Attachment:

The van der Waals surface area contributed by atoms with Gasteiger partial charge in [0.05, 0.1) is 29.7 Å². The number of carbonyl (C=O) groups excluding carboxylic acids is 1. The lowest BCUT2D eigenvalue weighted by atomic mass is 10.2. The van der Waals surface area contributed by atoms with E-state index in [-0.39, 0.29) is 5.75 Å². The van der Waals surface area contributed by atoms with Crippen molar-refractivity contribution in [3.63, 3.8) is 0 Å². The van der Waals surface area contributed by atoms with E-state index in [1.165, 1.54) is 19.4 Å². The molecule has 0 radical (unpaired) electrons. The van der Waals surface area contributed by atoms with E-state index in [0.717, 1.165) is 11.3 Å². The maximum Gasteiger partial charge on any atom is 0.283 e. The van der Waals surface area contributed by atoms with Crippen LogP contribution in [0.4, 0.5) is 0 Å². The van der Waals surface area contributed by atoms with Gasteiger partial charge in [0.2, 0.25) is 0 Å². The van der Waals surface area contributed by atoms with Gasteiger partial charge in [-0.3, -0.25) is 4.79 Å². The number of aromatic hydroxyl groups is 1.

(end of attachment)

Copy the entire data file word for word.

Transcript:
The van der Waals surface area contributed by atoms with Gasteiger partial charge in [0.05, 0.1) is 29.7 Å². The number of carbonyl (C=O) groups excluding carboxylic acids is 1. The lowest BCUT2D eigenvalue weighted by atomic mass is 10.2. The van der Waals surface area contributed by atoms with E-state index in [-0.39, 0.29) is 5.75 Å². The van der Waals surface area contributed by atoms with Crippen molar-refractivity contribution in [3.63, 3.8) is 0 Å². The van der Waals surface area contributed by atoms with E-state index in [1.165, 1.54) is 19.4 Å². The molecule has 0 radical (unpaired) electrons. The van der Waals surface area contributed by atoms with E-state index in [0.717, 1.165) is 11.3 Å². The maximum Gasteiger partial charge on any atom is 0.283 e. The van der Waals surface area contributed by atoms with Crippen LogP contribution in [0.4, 0.5) is 0 Å². The van der Waals surface area contributed by atoms with Gasteiger partial charge in [0.2, 0.25) is 0 Å². The van der Waals surface area contributed by atoms with Gasteiger partial charge in [-0.3, -0.25) is 4.79 Å². The number of aromatic hydroxyl groups is 1.